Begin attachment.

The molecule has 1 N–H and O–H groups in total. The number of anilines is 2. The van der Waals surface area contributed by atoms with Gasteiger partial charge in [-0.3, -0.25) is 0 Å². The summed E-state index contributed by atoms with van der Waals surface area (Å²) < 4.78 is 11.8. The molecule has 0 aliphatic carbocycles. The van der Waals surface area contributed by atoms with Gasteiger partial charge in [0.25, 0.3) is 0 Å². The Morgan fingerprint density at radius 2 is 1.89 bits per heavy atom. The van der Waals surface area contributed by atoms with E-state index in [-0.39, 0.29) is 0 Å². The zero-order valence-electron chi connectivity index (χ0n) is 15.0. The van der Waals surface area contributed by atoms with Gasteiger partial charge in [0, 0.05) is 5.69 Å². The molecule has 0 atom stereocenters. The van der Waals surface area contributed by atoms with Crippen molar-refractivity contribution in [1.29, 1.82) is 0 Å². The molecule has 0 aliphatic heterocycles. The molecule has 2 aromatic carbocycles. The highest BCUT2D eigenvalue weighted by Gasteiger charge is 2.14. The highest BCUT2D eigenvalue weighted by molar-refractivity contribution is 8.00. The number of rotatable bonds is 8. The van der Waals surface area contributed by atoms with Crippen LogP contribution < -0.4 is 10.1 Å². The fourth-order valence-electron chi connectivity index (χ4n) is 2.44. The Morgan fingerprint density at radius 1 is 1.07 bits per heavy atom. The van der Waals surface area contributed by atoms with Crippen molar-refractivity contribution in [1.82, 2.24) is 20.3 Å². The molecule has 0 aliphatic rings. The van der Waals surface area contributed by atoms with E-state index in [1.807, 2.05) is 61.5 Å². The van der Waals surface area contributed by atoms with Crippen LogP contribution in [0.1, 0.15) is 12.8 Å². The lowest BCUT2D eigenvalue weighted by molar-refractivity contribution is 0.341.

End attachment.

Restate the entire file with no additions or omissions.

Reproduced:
The molecule has 1 N–H and O–H groups in total. The number of anilines is 2. The van der Waals surface area contributed by atoms with Gasteiger partial charge in [-0.3, -0.25) is 0 Å². The summed E-state index contributed by atoms with van der Waals surface area (Å²) < 4.78 is 11.8. The molecule has 0 aliphatic carbocycles. The van der Waals surface area contributed by atoms with Gasteiger partial charge in [0.25, 0.3) is 0 Å². The Morgan fingerprint density at radius 2 is 1.89 bits per heavy atom. The van der Waals surface area contributed by atoms with E-state index in [-0.39, 0.29) is 0 Å². The zero-order valence-electron chi connectivity index (χ0n) is 15.0. The van der Waals surface area contributed by atoms with Gasteiger partial charge in [0, 0.05) is 5.69 Å². The molecule has 0 atom stereocenters. The van der Waals surface area contributed by atoms with Crippen molar-refractivity contribution in [1.29, 1.82) is 0 Å². The molecule has 0 aliphatic heterocycles. The molecule has 2 aromatic carbocycles. The highest BCUT2D eigenvalue weighted by Gasteiger charge is 2.14. The highest BCUT2D eigenvalue weighted by molar-refractivity contribution is 8.00. The number of rotatable bonds is 8. The van der Waals surface area contributed by atoms with Crippen LogP contribution < -0.4 is 10.1 Å². The fourth-order valence-electron chi connectivity index (χ4n) is 2.44. The Morgan fingerprint density at radius 1 is 1.07 bits per heavy atom. The van der Waals surface area contributed by atoms with Crippen molar-refractivity contribution in [1.82, 2.24) is 20.3 Å². The molecule has 0 aliphatic rings. The van der Waals surface area contributed by atoms with E-state index in [1.807, 2.05) is 61.5 Å². The van der Waals surface area contributed by atoms with Crippen LogP contribution in [0.1, 0.15) is 12.8 Å². The lowest BCUT2D eigenvalue weighted by molar-refractivity contribution is 0.341.